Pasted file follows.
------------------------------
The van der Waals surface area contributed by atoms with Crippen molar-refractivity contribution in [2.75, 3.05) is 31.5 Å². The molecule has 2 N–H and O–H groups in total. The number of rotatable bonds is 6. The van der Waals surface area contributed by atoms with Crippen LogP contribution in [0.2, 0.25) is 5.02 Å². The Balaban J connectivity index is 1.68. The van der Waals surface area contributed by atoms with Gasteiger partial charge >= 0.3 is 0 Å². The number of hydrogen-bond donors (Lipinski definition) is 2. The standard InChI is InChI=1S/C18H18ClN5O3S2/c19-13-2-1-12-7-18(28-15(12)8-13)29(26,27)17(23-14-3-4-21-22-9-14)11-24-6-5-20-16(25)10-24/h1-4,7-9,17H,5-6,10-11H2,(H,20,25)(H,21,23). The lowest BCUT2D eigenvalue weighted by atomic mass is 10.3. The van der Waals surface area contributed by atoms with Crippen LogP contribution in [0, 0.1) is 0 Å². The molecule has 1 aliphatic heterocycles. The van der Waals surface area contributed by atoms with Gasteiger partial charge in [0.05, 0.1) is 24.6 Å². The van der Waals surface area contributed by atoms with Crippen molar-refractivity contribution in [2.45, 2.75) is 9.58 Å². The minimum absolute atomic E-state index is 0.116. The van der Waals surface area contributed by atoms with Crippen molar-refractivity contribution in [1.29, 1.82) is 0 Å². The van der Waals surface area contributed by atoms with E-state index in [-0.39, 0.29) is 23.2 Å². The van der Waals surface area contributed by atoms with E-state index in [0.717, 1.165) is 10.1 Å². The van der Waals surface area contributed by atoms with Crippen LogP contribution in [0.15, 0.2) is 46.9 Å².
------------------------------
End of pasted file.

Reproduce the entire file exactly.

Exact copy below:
The van der Waals surface area contributed by atoms with Crippen molar-refractivity contribution in [2.75, 3.05) is 31.5 Å². The molecule has 2 N–H and O–H groups in total. The number of rotatable bonds is 6. The van der Waals surface area contributed by atoms with Crippen LogP contribution in [0.2, 0.25) is 5.02 Å². The Balaban J connectivity index is 1.68. The van der Waals surface area contributed by atoms with Gasteiger partial charge >= 0.3 is 0 Å². The number of hydrogen-bond donors (Lipinski definition) is 2. The standard InChI is InChI=1S/C18H18ClN5O3S2/c19-13-2-1-12-7-18(28-15(12)8-13)29(26,27)17(23-14-3-4-21-22-9-14)11-24-6-5-20-16(25)10-24/h1-4,7-9,17H,5-6,10-11H2,(H,20,25)(H,21,23). The lowest BCUT2D eigenvalue weighted by atomic mass is 10.3. The van der Waals surface area contributed by atoms with Crippen LogP contribution in [0, 0.1) is 0 Å². The molecule has 1 aliphatic heterocycles. The van der Waals surface area contributed by atoms with Gasteiger partial charge in [0.05, 0.1) is 24.6 Å². The van der Waals surface area contributed by atoms with Crippen molar-refractivity contribution in [2.45, 2.75) is 9.58 Å². The minimum absolute atomic E-state index is 0.116. The van der Waals surface area contributed by atoms with Crippen molar-refractivity contribution in [1.29, 1.82) is 0 Å². The van der Waals surface area contributed by atoms with E-state index in [-0.39, 0.29) is 23.2 Å². The van der Waals surface area contributed by atoms with E-state index in [0.717, 1.165) is 10.1 Å². The van der Waals surface area contributed by atoms with Crippen LogP contribution in [0.15, 0.2) is 46.9 Å².